PH Arbitration Speedread: English Court Sets Aside Multibillion-Dollar Award Procured by Fraud
October 30, 2023
In a significant decision, on 23 October 2023 the English Commercial Court (Knowles J) set aside a US$11 billion arbitration award obtained by a BVI-incorporated company against the Federal Republic of Nigeria arising from a failed construction project for a gas processing facility (The Federal Republic of Nigeria v Process & Industrial Developments Limited  EWHC 2638 (Comm)). Nigeria successfully challenged the award on the basis it had been procured through “the most severe abuses of the arbitral process”.
The decision provides several important takeaways for companies operating in the energy and infrastructure space, including:
- The importance of effective preventative compliance programmes to address potential bribery and corruption risks (including when executing agreements with Sovereign States or State-owned enterprises); and
- The continuing importance of national courts as a check and balance on the arbitral process in the appropriate circumstances.
The dispute arose from a 2010 agreement between Process & Industrial Developments Limited (“P&ID”) and Nigeria’s Ministry of Petroleum Resources for the construction of a gas-processing plant in Nigeria. The terms of the agreement provided for ad hoc arbitration.
P&ID filed an arbitration claim in 2012, arguing that Nigeria had repudiated the agreement by failing to supply adequate infrastructure and gas for the plant. An arbitral tribunal seated in London (chaired by Lord Hoffman, with Sir Anthony Evans KC appointed by P&ID and Nigeria’s former attorney-general, Chief Bayo Ojo SAN, appointed by the State) subsequently found in P&ID’s favour and ordered Nigeria to pay compensation of US$6.6 billion plus interest (rising by 2023 to US$11 billion due to accumulating interest).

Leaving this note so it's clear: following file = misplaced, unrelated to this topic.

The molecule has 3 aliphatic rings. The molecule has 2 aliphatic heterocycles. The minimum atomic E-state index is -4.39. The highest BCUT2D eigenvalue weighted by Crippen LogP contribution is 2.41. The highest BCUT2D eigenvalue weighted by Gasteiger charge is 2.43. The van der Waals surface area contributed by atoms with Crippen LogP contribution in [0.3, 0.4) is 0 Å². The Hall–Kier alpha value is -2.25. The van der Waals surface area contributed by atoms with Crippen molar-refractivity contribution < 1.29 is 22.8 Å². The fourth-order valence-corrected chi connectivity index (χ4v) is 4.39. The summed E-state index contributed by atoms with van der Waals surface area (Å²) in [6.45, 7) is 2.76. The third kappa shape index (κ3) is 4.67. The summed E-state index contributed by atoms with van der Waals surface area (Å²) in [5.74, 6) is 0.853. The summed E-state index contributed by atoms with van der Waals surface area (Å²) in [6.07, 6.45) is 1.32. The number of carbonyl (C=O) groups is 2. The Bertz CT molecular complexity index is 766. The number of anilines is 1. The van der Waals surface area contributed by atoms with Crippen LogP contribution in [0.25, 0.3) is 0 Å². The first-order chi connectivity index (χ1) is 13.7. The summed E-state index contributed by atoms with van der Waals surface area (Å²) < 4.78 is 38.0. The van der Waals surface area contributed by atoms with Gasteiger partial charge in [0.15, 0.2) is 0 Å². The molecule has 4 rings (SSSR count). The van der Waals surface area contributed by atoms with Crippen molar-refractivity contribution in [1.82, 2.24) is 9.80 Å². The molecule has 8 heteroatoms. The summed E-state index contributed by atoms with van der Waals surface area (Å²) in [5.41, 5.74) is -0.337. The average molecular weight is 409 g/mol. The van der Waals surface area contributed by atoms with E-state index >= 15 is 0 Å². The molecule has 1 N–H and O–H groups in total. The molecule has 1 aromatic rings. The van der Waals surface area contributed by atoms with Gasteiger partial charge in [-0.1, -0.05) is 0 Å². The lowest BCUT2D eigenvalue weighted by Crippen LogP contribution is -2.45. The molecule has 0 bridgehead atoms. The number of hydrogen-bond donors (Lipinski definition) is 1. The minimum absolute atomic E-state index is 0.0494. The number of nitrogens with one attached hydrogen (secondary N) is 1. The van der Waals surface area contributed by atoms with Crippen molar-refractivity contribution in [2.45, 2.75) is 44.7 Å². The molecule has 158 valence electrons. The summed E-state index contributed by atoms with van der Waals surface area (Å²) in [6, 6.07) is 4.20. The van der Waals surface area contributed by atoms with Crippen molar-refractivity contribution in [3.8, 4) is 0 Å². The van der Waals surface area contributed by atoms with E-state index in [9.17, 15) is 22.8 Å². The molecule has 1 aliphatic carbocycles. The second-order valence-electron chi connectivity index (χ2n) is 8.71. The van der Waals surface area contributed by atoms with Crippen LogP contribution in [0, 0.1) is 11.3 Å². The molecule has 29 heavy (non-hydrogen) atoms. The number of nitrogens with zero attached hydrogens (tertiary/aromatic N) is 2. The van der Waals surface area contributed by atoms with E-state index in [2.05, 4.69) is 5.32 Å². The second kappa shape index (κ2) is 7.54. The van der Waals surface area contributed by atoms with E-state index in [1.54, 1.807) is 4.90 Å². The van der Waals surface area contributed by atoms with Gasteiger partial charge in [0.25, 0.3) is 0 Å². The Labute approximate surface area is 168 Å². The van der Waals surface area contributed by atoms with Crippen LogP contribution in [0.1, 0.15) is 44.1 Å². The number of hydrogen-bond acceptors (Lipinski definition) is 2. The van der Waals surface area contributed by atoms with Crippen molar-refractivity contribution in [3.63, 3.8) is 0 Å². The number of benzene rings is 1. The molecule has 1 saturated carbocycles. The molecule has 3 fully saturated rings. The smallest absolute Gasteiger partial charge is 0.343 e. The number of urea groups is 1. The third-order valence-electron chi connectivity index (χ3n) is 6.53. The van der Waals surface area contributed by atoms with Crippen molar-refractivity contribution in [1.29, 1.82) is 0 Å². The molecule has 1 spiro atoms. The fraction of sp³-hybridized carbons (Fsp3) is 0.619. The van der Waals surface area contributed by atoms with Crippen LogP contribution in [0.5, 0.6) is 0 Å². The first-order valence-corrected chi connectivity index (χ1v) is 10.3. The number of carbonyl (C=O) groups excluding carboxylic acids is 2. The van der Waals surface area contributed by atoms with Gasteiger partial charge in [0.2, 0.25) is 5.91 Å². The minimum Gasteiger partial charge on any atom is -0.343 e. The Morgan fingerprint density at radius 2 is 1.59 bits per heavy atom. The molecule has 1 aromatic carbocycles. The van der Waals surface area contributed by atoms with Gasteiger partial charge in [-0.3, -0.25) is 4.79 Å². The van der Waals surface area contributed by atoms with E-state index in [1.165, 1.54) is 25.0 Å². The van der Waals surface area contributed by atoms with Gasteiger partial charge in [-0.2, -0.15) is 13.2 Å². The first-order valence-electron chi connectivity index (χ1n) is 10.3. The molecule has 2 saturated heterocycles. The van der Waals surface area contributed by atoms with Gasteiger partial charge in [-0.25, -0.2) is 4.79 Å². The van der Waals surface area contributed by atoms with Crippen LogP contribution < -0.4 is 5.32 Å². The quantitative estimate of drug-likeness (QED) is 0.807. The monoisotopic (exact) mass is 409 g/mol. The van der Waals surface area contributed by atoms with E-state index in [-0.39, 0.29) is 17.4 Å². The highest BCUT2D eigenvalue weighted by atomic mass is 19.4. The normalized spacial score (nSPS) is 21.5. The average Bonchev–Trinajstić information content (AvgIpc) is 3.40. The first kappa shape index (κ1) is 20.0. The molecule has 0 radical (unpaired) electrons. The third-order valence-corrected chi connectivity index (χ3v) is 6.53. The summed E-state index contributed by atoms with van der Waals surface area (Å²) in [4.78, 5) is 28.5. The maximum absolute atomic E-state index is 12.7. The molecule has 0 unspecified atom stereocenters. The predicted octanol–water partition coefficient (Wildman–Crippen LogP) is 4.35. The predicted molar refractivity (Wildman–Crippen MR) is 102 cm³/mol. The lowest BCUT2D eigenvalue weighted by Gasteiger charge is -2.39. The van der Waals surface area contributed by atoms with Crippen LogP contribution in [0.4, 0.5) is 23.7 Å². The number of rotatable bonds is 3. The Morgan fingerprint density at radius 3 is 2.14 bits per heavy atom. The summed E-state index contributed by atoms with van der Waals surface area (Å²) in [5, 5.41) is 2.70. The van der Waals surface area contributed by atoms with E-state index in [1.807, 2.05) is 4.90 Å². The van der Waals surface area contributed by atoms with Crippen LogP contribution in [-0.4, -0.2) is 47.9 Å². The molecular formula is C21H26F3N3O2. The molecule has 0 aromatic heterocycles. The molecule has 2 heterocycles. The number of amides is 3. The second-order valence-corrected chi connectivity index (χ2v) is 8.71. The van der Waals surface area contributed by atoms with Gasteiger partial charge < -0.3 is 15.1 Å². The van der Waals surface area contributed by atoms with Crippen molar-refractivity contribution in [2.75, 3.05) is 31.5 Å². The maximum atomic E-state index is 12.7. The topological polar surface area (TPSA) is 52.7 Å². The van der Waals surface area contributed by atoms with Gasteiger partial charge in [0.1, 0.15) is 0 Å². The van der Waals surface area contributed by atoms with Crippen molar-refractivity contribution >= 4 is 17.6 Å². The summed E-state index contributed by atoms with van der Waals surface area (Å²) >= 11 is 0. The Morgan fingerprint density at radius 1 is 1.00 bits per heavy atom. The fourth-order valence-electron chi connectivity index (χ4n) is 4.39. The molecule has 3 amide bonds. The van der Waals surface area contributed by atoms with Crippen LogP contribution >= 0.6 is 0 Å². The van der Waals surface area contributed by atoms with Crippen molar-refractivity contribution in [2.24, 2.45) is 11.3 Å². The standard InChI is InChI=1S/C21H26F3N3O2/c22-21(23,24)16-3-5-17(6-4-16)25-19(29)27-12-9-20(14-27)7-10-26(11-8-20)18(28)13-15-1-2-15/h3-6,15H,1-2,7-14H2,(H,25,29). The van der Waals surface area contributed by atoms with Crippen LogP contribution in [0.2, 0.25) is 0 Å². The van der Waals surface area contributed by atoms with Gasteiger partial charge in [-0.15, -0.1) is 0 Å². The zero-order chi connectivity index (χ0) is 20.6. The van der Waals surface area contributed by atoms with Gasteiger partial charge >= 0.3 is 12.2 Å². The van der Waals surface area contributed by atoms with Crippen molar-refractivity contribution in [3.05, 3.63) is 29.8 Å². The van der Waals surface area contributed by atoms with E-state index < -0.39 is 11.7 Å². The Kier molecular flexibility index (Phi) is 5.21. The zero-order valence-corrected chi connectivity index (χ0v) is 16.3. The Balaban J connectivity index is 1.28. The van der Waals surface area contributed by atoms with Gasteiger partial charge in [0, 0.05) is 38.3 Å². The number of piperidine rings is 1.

Nigeria applied for, and was then granted, permission by the English Court in 2020 to bring a challenge to the award under section 68 of the English Arbitration Act on the basis of procedural irregularity. Following an eight-week trial beginning in January 2023, at which the Court received additional evidence, the English Court found that P&ID: (1) paid bribes to a former legal director at the Ministry to procure the agreement; (2) made further payments to that individual during the arbitration to keep her “on-side”; and (3) improperly obtained and used over forty of Nigeria’s privileged and confidential internal documents so as to monitor Nigeria’s awareness of the deception during the arbitration proceedings.
In making these findings, the Court noted that “the case has shown examples where legal representatives did not do their work to the standard needed, where experts failed to do their work, and where politicians and civil servants failed to ensure that Nigeria as a state participated properly” in the arbitration.
Analysis and Takeaways
While this is a substantial decision that has a number of significant ramifications that are beyond the scope of this article, we highlight the following two in particular:
- The importance of effective compliance programmes to address potential bribery and corruption risks. Evidence of corruption can, as in this case, deprive companies of the benefits of the contract and their investment, and of protection of a successful arbitration award. This could render significant investments effectively worthless. Clients should be alive to these risks in projects involving States or State-owned entities.
- English courts continue to provide an important check and balance on London-seated arbitration proceedings. In a sign of the English courts’ continued support of international arbitration, successful challenges to London-seated arbitration awards remain rare. However, this case demonstrates that English courts are prepared to set aside awards when there are justifiable grounds to do so. It also shows that English courts are prepared to use their wide-ranging disclosure powers, when procedurally appropriate, to ensure that any procedural irregularities in the arbitral process are uncovered. This should provide companies and multinationals with added comfort in choosing London-seated arbitration in their project documents.
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